Mark Levinson №5909 Noise-Cancelling Headphones Review

Posted on 21st July, 2022

Mark Levinson №5909 Noise-Cancelling Headphones Review

Jay Garrett enjoys music on the move with this premium pair of wireless noise-cancelling headphones…

Mark Levinson

№5909 Bluetooth Headphones

AUD $1,599 RRP

Mark Levinson №5909 Headphones Review

Bluetooth headphones are a relatively inexpensive way of experiencing music on the go without getting tangled up in cables. Of course, there are pricier premium models too, featuring improved build quality and materials, the latest aptX HD or aptX Adaptive codec support and noise-cancelling features. But with Mark Levinson's №5909 we have a pair of cans that costs three times the price of highly rated options such as the Bowers & Wilkins Px7 S2, and twice that of Apple's AirPods Max.

Are we seeing the dawn of a new era of luxury Bluetooth headphones that includes these, as well as the T+A Solitaire T? Well, that's one way to look at it. The other is that owning Mark Levinson equipment has become slightly more affordable!

Mark Levinson №5909 Headphones Review

The №5909 was unveiled at CES 2022 and features a leather-wrapped memory foam headband and replaceable ear cushions, an anodised aluminium yoke and 'automotive-grade metallic painted' earcups. It uses Bluetooth 5.1 for its wirelessness with SBC, AAC, LDAC and aptX Adaptive codec support with music delivered by a pair of beryllium-coated 40mm full-range dynamic drivers.


In the sturdy and well-made travel case, you get a trio of cables with high-quality braiding and terminations, as you'd expect with headphones at this price. Your options are between two lengths of 3.5mm to USB-C (1.25m and 4m) and a USB-C to USB-C cable – yes, you can also plug these directly into your computer's USB-C port for playback via USB-C or the 3.5mm cable without Bluetooth and with or without ANC. Connecting via USB-C and 3.5mm with the headphones switched off before hooking them up not only gives you passive analogue audio but also the widest claimed frequency response of 10Hz to 40kHz.

Mark Levinson №5909 Headphones Review

Meanwhile, USB-C to USB-C lets you listen via USB Digital Direct from your computer while also recharging the headphones. The battery is good for around thirty hours, fully charged with ANC switched on, or thirty-four without. In a hurry? A fifteen-minute charge gives you circa six hours of playback from empty.

Noise-cancellation comes in three flavours in the Mark Levinson Headphones app (free for iOS and Android) – Off, On or Awareness – and then Low, High and Adaptive for the level of noise-cancelling, with Ambient and Voice Pass for your awareness options. Additionally, the app lets you select between three Levinson-approved EQ curves, or 'Bass Contours'. You can also adjust how long the headphones remain powered up when not playing and toggle the on-head detection, which works rather well, on and off.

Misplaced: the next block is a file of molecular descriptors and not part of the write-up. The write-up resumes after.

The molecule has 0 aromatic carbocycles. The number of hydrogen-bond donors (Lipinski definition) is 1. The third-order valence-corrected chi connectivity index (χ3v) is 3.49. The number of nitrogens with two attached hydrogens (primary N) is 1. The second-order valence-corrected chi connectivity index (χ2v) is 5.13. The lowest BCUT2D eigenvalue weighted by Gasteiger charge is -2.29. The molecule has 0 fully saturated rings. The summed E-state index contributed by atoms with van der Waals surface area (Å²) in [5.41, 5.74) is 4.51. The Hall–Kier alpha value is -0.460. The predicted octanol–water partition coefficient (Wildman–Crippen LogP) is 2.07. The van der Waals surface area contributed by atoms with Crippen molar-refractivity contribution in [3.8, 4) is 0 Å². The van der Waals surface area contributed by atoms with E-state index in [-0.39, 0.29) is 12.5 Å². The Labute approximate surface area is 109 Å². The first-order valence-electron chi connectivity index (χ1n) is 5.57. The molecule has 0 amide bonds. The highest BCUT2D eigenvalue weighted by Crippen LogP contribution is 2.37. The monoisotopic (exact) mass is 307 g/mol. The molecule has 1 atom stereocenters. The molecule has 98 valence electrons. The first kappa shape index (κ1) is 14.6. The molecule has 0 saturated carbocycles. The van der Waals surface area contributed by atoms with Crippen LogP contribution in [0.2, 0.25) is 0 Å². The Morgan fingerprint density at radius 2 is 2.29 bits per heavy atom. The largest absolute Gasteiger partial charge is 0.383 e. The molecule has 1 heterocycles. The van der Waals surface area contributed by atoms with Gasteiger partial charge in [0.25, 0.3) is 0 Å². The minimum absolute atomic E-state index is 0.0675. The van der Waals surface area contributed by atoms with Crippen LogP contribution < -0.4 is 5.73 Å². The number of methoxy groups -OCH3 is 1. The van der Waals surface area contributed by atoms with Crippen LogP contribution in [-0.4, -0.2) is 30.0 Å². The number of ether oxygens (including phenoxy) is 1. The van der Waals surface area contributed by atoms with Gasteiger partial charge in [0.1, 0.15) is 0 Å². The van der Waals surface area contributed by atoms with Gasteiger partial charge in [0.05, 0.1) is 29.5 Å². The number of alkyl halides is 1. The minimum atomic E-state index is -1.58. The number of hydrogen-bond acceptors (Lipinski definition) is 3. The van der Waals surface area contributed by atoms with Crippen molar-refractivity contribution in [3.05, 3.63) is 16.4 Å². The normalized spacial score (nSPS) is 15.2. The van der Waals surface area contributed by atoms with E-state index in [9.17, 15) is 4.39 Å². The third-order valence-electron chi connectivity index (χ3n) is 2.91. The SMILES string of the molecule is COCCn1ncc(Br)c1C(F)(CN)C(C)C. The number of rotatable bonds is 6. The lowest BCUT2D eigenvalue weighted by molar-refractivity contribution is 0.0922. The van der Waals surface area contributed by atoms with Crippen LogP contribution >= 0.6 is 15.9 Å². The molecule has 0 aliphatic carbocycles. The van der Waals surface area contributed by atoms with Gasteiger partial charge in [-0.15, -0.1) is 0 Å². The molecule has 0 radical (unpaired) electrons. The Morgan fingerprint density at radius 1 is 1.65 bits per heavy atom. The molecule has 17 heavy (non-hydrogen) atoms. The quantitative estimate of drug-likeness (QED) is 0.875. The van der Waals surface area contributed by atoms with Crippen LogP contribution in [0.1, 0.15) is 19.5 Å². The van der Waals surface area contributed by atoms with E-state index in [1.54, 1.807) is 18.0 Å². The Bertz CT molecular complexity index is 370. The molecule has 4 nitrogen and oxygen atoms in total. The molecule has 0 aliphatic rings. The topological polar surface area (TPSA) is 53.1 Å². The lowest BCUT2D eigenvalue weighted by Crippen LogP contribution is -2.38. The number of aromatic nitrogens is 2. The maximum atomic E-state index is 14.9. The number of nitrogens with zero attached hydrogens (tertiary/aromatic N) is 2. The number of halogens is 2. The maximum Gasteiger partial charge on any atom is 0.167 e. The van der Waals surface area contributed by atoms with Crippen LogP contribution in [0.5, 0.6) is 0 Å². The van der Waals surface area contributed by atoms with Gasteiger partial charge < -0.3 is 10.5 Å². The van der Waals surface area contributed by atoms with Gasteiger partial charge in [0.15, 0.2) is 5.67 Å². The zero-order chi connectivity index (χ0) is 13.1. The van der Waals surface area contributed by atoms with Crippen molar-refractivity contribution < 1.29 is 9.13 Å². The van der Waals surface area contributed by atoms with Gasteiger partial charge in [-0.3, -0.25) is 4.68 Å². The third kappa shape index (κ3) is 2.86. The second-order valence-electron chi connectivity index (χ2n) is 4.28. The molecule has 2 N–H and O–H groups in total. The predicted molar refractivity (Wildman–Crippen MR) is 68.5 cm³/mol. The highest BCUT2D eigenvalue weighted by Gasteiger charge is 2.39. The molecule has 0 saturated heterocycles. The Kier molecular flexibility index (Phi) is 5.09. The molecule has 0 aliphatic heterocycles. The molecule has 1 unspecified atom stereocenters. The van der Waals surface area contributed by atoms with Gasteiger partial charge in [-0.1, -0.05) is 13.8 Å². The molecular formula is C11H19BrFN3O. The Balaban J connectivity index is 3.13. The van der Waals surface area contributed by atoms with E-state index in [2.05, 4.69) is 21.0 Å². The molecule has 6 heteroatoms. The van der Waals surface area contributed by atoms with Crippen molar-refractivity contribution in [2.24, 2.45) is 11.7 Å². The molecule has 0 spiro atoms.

Mark Levinson №5909 Headphones Review

Physical controls are split between the earcups, with the right side home to a familiar three-button strip handling volume up/ down, track forwards/ backwards, play/pause, answer/end call and voice-assistant. Meanwhile, on the left, you have ANC and awareness settings alongside power and Bluetooth pairing buttons. Finally, hands-free calling is assisted by four so-called 'high-tech' microphones that 'listen' to your voice and disregard the ambient noise surrounding you, so all the other party hears are your eloquent words. This worked well both in busy train stations and in the hustle-and-bustle of central London.


The compact №5909 is immensely comfortable to wear for hours on end and proved an excellent travelling partner during my recent jaunts to Europe. Clamping force is good, even for my slightly narrow noggin, and getting the right fit was a cinch. This pair of headphones screams quality even upon the closest inspection. Yet even in the metallic Radiant Red finish (Pearl Black and Ice Pewter are your other options) of the review pair, these cans don't have the neon 'steal me now' sign of the likes of Apple, Bose, Sony, Beats, B&W and B&O!

Mark Levinson №5909 Headphones Review

The controls proved responsive and easy to use, and I never had any issue with the pairing between my device (mostly a Google Pixel 6 Pro) or with the app which, while not the most feature-packed of its kind, does what you need. There were minor Bluetooth interruptions in the killing fields of rush hour Liverpool Street, Kings Cross and Waterloo stations, but not as much as I've experienced with alternatives.